Kate Hamill

Kate Hamill

In adapting plays, many writers stay close to the original source material. Kate Hamill is not most writers.

Hamill takes a different approach to older works that allows them to thrive and develop into somewhat unique works of their own. Hamill, an Ithaca native, has been in the national spotlight for her adaptations of works like Jane Austen’s “Pride and Prejudice” and “Sense and Sensibility,” and Louisa May Alcott’s “Little Women,” among many others. In describing this art, Hamill explains an approach that may have an unknown result. Her adaptation of “Little Women” will be appearing at the Hangar Theatre from Aug. 8 to 17. 

“I take a sort of radical approach to adaptation in that I think of it as a new play and not a recreation of what the novel is, because I am really interested in how those stories can change and adapt to today,” Hamill said. “I think of it as a collaboration between myself and an author who happens to be currently no longer with us. In this case, in the Hangar’s [Theatre] upcoming season, Louisa May Alcott is no longer with us but I was very interested in telling a story about American women and what it means to be a woman or not be a woman. And what it means to grow up when you’re forced into a sort of a very small box of accepted behaviors—and especially on American behaviors—at a time when the country is very torn by civil unrest.”

Hamill’s first experience in theatre began after she had a role in “The Crucible” at the Hangar Theatre when she was 14. She then obtained her bachelor’s degree from Ithaca College. Soon after she graduated, she moved to New York City but was disheartened by a lack of strong female roles. Hamill found that even if there was a good female role in a certain play, it was secondary to the male lead of the play. She found this to be especially problematic in her favorite works, the classics. So, she took matters to the page and began giving new voices to these characters, a task guided by the plays themselves.

“For me, the play teaches me what it wants it to be,” Hamill said. “I worry less about recreating some idea of what the characters from the novel are or how we tend to see the characters. It’s much less interesting to me than who these characters might be and they sort of find their voices as I write the play. In a weird way, it’s not a lot different from writing a completely new play from scratch, except that I have someone else’s voice sort of whispering in my ear.”

While Hamill deals with adaptations, she has also written several original works that feature strong female-centric narratives.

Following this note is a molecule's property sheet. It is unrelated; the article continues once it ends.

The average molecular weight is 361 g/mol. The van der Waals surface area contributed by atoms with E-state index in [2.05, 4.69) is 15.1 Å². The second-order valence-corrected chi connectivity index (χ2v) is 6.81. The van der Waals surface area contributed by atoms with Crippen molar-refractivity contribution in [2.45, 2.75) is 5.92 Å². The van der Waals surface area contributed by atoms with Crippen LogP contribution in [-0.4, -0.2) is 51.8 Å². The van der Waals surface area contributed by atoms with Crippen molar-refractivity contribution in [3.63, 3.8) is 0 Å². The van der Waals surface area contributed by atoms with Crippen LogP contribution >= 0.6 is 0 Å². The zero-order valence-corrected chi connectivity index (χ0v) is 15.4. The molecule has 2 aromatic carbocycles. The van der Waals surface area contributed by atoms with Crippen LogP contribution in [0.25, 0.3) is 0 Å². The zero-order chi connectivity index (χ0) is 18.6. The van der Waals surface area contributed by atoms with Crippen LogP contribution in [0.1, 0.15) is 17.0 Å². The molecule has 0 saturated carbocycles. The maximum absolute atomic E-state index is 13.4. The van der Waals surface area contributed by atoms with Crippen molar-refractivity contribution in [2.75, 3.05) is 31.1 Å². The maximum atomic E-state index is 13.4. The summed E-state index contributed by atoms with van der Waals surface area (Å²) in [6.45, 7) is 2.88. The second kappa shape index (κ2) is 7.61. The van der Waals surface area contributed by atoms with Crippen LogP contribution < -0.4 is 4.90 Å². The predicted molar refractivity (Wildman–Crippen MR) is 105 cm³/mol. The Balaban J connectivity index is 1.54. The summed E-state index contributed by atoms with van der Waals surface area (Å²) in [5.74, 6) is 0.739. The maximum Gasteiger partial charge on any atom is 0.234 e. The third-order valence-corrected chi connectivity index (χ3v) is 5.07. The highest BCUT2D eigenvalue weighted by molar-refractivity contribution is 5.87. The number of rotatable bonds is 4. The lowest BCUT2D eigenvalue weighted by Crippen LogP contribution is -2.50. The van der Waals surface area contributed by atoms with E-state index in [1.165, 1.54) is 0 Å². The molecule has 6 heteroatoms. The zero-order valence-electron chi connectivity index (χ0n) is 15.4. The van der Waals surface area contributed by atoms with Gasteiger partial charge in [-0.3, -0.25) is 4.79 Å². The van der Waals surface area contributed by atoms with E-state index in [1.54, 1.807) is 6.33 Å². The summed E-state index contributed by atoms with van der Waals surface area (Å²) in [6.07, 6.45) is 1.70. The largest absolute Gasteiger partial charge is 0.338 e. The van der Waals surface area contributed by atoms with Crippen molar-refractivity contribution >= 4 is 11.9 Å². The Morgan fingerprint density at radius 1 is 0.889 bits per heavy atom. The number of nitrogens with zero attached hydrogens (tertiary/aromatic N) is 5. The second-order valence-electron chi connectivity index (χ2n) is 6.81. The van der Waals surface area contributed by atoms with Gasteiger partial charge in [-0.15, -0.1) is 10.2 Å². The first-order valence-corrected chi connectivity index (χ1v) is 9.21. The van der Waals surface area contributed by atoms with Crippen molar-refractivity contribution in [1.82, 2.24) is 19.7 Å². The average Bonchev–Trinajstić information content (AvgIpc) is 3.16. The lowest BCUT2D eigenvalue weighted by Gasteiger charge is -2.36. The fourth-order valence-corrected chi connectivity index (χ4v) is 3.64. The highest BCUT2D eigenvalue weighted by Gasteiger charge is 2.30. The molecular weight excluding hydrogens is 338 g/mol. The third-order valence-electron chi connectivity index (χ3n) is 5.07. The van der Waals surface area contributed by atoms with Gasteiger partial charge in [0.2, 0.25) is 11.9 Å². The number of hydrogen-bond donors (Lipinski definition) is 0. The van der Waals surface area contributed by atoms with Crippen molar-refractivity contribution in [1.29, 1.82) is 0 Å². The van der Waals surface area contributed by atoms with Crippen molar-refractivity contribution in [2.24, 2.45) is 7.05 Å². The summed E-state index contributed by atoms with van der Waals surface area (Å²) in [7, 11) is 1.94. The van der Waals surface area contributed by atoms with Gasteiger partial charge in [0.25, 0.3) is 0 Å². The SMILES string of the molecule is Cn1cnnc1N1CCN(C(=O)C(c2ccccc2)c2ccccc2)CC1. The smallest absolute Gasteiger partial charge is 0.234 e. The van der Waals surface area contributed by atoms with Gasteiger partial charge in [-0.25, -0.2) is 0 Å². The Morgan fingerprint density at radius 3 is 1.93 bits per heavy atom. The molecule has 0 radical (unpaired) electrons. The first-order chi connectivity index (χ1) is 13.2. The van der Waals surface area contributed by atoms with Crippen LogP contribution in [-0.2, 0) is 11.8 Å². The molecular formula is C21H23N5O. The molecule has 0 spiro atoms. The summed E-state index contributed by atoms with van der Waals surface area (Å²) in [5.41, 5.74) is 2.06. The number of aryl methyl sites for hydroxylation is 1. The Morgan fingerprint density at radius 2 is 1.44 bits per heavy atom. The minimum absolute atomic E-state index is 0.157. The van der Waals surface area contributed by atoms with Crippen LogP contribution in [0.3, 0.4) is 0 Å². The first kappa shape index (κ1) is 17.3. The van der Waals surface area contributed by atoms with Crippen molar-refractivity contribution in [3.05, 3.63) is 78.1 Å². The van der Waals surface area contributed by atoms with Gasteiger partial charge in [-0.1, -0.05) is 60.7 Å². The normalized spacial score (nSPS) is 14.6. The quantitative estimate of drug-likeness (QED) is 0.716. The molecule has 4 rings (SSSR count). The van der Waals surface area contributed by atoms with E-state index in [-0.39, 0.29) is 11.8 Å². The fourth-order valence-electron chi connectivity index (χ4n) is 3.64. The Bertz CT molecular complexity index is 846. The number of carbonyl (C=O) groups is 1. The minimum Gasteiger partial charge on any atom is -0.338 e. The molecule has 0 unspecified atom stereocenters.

“I’ve written a bunch of stuff. I’m workshopping a play this month with a theatre company in San Diego called The Prostitute Play, which is a true story about a woman in 19th century England who is a very high-class sex worker who sued the most ruthless politician who tried to blackmail her, who then wrote a tell-all memoir about it,” Hamill said. “My god, that’s an interesting one to work on.”

Currently, Hamill is working on two new adaptations, one of “The Scarlet Letter,” and the other of “A Christmas Carol.” In writing her plays, Hamill has found that sometimes the actual writing of a play is more in the rewriting of it. With most ventures, there are some challenges, although Hamill faces each work head-on, determined to find the voice of the characters. Of all the plays that she has worked on, her favorite is an adaptation of “The Odyssey,” one of her favorite childhood books.

“My father, when I was a little girl, used to tell me bedtime stories from ‘The Odyssey,’ which when you get to know ‘The Odyssey’ is really screwed up,” Hamill said. “I really enjoyed delving into that world, which of course is a very stereotypically male world. It was really fun to take my feminist lense to that.”

Even though many of her plays are based on the classics, Hamill does have some contemporary plays in the works as well. One in particular is called “The Piper,” which is still in development. However, she has her own special reasons for adapting plenty of classic plays: an affinity for the heightened language commonly used in them. 

Most of the time, Hamill stars in her own plays. She is going to be starring in the world premiere of her adaptation of Little Women in New York City, which is being directed by Sarna Lapine. A highlight of being onstage, Hamill said, is that the butterflies-in-your-stomach feeling never goes away. For her, this is a barometer of where she’s at in her career.

“I think the day that completely goes away you should question if you should be challenging yourself more,” Hamill said. “I mean, I’ve been in runs of my plays Sense and Sensibility and Pride and Prejudice. I was in both of those shows for almost a year. They both had 9- or 10-month runs. That was eight shows a week and that was hundreds of shows, and every single time I was a little nervous. It never gets old. If you’re addicted to a little bit of nerves, I think you’d choose this profession.”

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